Just Like the Big Kids

This ad for yoga insurance always made me giggle.  As a teacher, I can ask about injuries at the beginning of class.  I can use euphemisms like tweaks or strains.  But, the bottom line is that people either tell me what’s going on or they don’t.


Some students are just shy and don’t want the whole room to know or don’t want the teacher to know.  They don’t even want to know about it themselves.

Other students think it’s none of my business because I’m just a yoga teacher.

And, a few have no idea about what’s going on with their own bodies.  “How long have you had scoliosis?” “I have scoliosis!  What’s that?”

For years, I stopped asking.   It seemed pointless.  The first Downward Dog tells me almost everything I need to immediately know about a student’s physical and mental practice.  I can see issues with hamstrings, shoulders, spacial awareness, ego, wrists, core strength, confidence, knees…etc, etc, etc.

Because yoga is a business and studios require it, I started asking about injuries again.  It’s a liability-thing.

The hardest thing to work with is that fine line between curiosity and ego.  I know it well.

When I was a kid at Spring Valley Elementary School, the playground was a real playground.  We climbed sturdy wooden structures, and heavy metal bars and rings.  We flung ourselves in the air on swings with nothing but asphalt or, sometimes, a thin rubber pad below.  Recess was serious, almost Darwinian.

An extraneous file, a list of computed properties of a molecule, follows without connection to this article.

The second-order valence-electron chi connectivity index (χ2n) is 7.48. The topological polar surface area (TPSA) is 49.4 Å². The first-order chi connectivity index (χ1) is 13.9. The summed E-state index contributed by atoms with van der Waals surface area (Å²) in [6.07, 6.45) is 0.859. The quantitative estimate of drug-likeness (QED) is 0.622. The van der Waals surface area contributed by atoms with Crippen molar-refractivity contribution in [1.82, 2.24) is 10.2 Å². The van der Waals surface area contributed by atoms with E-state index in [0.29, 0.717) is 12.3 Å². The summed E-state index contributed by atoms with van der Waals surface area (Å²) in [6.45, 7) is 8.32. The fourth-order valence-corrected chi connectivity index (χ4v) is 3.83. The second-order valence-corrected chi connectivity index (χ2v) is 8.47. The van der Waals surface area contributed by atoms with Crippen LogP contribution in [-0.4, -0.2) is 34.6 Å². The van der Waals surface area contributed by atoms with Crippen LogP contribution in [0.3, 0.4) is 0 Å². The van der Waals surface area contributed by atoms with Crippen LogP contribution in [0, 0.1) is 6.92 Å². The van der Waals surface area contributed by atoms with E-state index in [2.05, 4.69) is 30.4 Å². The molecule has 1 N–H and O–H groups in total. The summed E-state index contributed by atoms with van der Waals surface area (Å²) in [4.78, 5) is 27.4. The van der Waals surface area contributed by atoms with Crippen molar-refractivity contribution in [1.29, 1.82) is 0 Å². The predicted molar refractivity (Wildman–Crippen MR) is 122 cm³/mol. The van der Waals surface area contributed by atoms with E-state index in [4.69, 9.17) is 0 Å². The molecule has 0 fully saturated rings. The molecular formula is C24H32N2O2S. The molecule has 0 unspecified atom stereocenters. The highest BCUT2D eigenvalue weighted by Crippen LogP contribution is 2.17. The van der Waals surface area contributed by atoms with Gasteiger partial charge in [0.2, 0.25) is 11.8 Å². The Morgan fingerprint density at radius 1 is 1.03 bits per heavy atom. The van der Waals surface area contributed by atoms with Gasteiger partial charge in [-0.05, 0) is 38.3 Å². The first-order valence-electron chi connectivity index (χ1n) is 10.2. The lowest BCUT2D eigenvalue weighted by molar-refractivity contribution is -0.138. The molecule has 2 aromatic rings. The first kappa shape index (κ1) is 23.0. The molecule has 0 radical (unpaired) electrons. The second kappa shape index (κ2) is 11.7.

I’d watch the big kids hang upside down from the rings high above our heads and whirl around the metal bars with awe and, admittedly, a little jealousy.  I wanted to do that!

One day, the bar was free.  I ran over, and wrapped my sweater around the bar, like the Big Girls, for padding.  It took a few (maybe more than a few) attempts to get up on the bar--I chose the highest one.  I sat there for a moment trying to figure out if I hold overhand or underhand to spin around.  I tried underhand.

And, landed right on my face.

It hurt but I thought I was ok.  I didn’t know how much blood there was until the teachers panicked.  I put my hand up to my face.  My nose was too sensitive to touch and my grown-up teeth wiggled in place.   My grown-up teeth!!!

After visiting the doctor and dentist, and getting the ok to play.  I went back to bars and asked the Big Girls for help.  Some of them laughed at me.  But, a few helped me out.  Within weeks, I was whirling around the bar with one leg over, with both legs over, with no legs over–just like the big kids!

My curiosity got me to the bar.  But, my ego slammed my face into the thin rubber mat.  Once I found that fine line in between curiosity and ego, I asked for help.  And, I got where I needed to be.

The playground has changed since I was at Spring Valley but that set of bars is still there.  Whenever I walk by, I can’t help but smile and bite my lip with the tooth that I almost lost for good.

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